“I invite you who are sceptered princes to my palace to entertain our visitor indoors. Let no one refuse.”
– Alcinous, Book VIII, Odyssey
To kick off our themed weeks, we thought we’d delve a bit deeper into one of the most interesting concepts in the Ancient World, and one that’s a bit of a cast favourite (if you don’t have a personal favourite ancient concept, then really you’re too far gone, sorry).
Xenia (pronounced zen-i-a)
No, it’s not a TV series from the 90s; it’s the Ancient Greek concept of hospitality. The basis is simple: there were no hotels in the ancient world, and little in the way of inns or taverns. If you were a traveller, your primary respite was to call on the hospitality of locals – predominantly the local bigwig – whether that be a king, a local lord or just the landowner. The host would receive the guest and from then on a reciprocal relationship existed between them where each could count on shelter and even the receipt of gifts from the other. This bound much of Ancient Greece together in peaceful relationships and was integral to a burgeoning merchant class.
There were a number of steps to receiving a guest and the process was highly ritualised. First, the host had to be courteous to the guest, immediately inviting them into their home. The guest was then to be provided with food and drink, offered a bath, and entertained. It was only after several days of this, as well as the promise of gifts, that the host was allowed to ask the guest’s name; this was ultimately to ensure that hospitality was not based on self-interest.
The guest had certain obligations too – they were not allowed to abuse their host’s generosity, nor harm them, their family, or their property in any way; they were to be honest about their identity; if they had one, they were to give a gift; and finally of course, they were to show the same hospitality if called upon in the future.
These guest-host friendships were familial and could pass from parent to child, binding whole dynasties together. There’s a perfect example in the Iliad where the Greek hero Diomedes (famously the best of the Achaeans – sit down, Achilles) stumbles upon a Lycian (an ally of the Trojans) by the name of Glaucus in the melee. Looking for a quick reprieve from all the slicing and dicing, the two strike up a conversation and realise their grandfathers were guest-friends. It would thus be to break the laws of Xenia for them to fight. To mark the friendship, they even trade armour on the battlefield (though through some divine trickery, Glaucus gets fleeced and trades solid gold armour worth a whopping 100 oxen for Diomedes’ frankly much less garish bronze armour, worth a paltry 9 oxen – yes that’s a legitimate currency).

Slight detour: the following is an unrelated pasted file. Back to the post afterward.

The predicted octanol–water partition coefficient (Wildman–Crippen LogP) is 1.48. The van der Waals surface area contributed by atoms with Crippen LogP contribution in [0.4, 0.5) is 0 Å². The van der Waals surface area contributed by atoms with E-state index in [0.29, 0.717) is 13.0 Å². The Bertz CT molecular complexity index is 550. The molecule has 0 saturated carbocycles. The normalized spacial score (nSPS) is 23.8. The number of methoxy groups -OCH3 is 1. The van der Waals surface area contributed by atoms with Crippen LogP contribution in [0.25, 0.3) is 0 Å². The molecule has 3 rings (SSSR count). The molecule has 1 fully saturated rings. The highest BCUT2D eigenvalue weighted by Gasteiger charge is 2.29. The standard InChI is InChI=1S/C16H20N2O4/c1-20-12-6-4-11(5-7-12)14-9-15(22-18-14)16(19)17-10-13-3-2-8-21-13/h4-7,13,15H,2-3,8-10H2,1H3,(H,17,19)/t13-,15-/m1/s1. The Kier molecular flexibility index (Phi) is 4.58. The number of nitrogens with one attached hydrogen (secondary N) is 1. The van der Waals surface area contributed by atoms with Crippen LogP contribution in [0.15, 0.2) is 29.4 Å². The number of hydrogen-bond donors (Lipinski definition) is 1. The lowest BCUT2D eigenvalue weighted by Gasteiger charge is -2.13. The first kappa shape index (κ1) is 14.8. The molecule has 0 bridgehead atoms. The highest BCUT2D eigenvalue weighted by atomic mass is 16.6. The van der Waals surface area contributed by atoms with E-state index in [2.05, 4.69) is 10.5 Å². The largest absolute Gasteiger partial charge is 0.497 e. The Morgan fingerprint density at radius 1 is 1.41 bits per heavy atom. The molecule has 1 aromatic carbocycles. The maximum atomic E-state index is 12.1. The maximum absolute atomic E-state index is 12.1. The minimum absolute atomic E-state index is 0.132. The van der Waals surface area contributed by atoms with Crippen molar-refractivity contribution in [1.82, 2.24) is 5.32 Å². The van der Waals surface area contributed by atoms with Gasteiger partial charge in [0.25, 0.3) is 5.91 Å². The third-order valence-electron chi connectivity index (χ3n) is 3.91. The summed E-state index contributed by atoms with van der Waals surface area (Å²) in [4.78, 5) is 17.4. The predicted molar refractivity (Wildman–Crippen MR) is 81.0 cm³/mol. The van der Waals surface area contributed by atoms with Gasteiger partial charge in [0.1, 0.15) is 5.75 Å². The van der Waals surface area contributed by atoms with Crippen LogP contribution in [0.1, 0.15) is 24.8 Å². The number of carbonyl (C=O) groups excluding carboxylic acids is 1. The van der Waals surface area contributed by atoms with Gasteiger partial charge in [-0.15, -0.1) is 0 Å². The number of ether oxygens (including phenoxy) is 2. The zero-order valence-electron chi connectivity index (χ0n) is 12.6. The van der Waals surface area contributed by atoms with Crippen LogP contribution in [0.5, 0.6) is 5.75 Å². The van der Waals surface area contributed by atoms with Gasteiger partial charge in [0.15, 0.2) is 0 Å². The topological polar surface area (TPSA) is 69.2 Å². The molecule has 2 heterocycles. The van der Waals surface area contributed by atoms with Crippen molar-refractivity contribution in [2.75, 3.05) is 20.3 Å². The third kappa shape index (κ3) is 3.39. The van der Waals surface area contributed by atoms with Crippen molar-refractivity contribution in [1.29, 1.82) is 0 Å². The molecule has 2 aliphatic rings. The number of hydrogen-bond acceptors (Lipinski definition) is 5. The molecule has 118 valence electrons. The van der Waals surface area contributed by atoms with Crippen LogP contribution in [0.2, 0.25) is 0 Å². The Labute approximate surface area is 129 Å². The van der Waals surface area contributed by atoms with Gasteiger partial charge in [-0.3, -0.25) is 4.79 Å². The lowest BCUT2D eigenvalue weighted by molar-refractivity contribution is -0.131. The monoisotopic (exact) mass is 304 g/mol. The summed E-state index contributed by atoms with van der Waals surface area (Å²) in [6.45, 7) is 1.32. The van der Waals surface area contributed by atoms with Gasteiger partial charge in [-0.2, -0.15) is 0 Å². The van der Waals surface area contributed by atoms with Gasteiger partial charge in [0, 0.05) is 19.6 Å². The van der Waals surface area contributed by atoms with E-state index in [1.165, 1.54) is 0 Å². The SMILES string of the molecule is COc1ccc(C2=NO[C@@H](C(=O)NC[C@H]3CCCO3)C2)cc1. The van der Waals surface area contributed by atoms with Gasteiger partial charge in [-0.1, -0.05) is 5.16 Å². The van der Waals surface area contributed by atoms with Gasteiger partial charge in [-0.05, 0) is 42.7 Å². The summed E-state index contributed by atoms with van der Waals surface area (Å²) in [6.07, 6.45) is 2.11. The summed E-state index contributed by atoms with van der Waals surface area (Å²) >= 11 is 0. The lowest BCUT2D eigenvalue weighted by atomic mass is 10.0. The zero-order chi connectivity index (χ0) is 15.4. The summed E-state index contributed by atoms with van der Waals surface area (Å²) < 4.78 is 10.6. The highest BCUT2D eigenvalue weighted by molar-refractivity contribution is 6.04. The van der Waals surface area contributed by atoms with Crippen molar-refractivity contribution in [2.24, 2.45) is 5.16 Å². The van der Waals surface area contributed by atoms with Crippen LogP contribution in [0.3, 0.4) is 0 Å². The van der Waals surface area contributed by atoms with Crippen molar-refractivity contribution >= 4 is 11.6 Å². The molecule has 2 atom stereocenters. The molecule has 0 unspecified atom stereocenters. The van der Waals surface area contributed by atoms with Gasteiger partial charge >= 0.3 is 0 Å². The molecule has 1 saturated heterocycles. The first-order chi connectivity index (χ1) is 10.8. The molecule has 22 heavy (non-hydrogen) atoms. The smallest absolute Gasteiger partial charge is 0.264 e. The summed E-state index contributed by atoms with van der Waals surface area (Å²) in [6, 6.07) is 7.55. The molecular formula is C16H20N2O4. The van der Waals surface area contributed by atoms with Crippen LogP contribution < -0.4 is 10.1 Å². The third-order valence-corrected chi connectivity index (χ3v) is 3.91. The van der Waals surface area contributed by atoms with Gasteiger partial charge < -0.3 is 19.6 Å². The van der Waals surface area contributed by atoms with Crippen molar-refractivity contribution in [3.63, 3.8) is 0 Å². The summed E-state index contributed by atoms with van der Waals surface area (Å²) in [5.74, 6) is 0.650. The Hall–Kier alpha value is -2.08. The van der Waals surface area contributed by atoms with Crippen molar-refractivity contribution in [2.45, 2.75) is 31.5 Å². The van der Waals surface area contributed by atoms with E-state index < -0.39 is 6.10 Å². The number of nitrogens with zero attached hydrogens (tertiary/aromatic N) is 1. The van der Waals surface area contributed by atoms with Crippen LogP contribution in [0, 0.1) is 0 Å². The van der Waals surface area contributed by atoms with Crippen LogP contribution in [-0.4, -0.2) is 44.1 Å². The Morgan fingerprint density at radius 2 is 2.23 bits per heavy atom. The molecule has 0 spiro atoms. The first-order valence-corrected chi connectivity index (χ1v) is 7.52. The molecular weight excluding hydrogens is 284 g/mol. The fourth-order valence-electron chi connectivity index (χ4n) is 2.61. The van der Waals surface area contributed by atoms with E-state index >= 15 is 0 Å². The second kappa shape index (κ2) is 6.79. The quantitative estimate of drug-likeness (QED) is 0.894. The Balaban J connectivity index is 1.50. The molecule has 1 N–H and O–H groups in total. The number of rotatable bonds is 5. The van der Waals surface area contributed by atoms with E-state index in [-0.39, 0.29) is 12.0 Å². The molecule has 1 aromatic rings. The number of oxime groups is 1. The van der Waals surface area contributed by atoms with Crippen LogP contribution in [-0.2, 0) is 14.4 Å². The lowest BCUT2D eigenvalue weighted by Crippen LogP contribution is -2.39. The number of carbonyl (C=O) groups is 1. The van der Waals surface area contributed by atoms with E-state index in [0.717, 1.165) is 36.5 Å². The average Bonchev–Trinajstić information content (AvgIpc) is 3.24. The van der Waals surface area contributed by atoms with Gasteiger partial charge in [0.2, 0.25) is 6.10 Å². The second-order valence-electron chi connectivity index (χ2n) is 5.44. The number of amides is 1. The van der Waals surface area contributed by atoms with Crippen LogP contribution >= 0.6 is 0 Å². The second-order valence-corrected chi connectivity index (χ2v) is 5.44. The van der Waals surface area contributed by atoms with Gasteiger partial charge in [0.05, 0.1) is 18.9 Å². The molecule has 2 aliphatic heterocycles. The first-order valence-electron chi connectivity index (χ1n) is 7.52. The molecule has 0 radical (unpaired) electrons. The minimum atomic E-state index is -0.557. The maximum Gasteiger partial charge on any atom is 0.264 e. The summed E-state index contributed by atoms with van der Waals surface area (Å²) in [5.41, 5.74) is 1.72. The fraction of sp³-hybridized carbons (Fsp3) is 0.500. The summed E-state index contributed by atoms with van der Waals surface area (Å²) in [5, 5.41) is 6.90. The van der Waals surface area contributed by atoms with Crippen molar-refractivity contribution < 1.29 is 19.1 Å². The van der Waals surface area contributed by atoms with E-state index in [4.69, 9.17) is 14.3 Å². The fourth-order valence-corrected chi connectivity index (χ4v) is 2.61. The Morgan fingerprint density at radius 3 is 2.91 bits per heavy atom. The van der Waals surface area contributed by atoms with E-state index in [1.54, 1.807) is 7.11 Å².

Glaucus speaks out at the Trojan war council.
Apart from messing with people, the gods do actually have an incredibly important role within Xenia. The reason you had to be courteous to all guests, even the lowliest, was that you could never guarantee they weren’t a god in disguise. This was called Theoxenia, and was a regular theme in mythological stories. To turn away a god, and in doing so insult them, surely meant destruction upon your house. On the other hand, to open your home to them often proved very beneficial, as in the story of Baucis and Philemon, two paupers who were the only ones to invite a disguised Zeus and Hermes into their home. Their reward? They were the only people to not die in a flood sent to punish everyone who did not show Xenia – such generosity. Zeus himself is considered the patron of Xenia, often known as Zeus Xenios.
Seems like toplessness might be a warning sign of Theoxenia…
But transgressing Xenia isn’t just about hosts turning away guests or guests killing hosts in the Ancient World; you really can have too much of a good thing! The Odyssey – a poem obsessed with the uses and misuses of Xenia – features the interesting example of a host overindulging her guest. Calpyso’s hosting (*cough* imprisonment) of Odysseus for seven years on her island breaches Xenia because she refuses to stop entertaining him and does not let him return to his own home, even after he had indicated he wanted to leave. In a lovely bit of irony, Odysseus returns to Ithaca to find that his own home is beset by guests who in turn refuse to leave.
While the concept of Xenia might seem a tad alien today, there are definitely little customs that have filtered through to the modern world. The offering of a cup of tea to any visitors is a perfect example of modern Xenia; it’s a welcoming gesture that is viewed as less an obligation than simply a tradition – the sort of thing you wouldn’t even think twice about.
That about rounds up this whistle-stop explanation of Xenia. As we said, the Odyssey is the perfect introduction to the concept, portraying and perverting it in fascinating ways – you’d be hard-pressed to find a story in there that isn’t really about Xenia. As ever, keep an eye on the blog for more cool Classics facts and memes (that’s right, we know what you really want). We’ll leave you with this quote – pretty much sums the whole thing up!
“For who would fight his host? Only a fool or a nobody would challenge the friend who is entertaining him in a strange country. That would be to spite himself.”
– Odysseus, Book VIII, Odyssey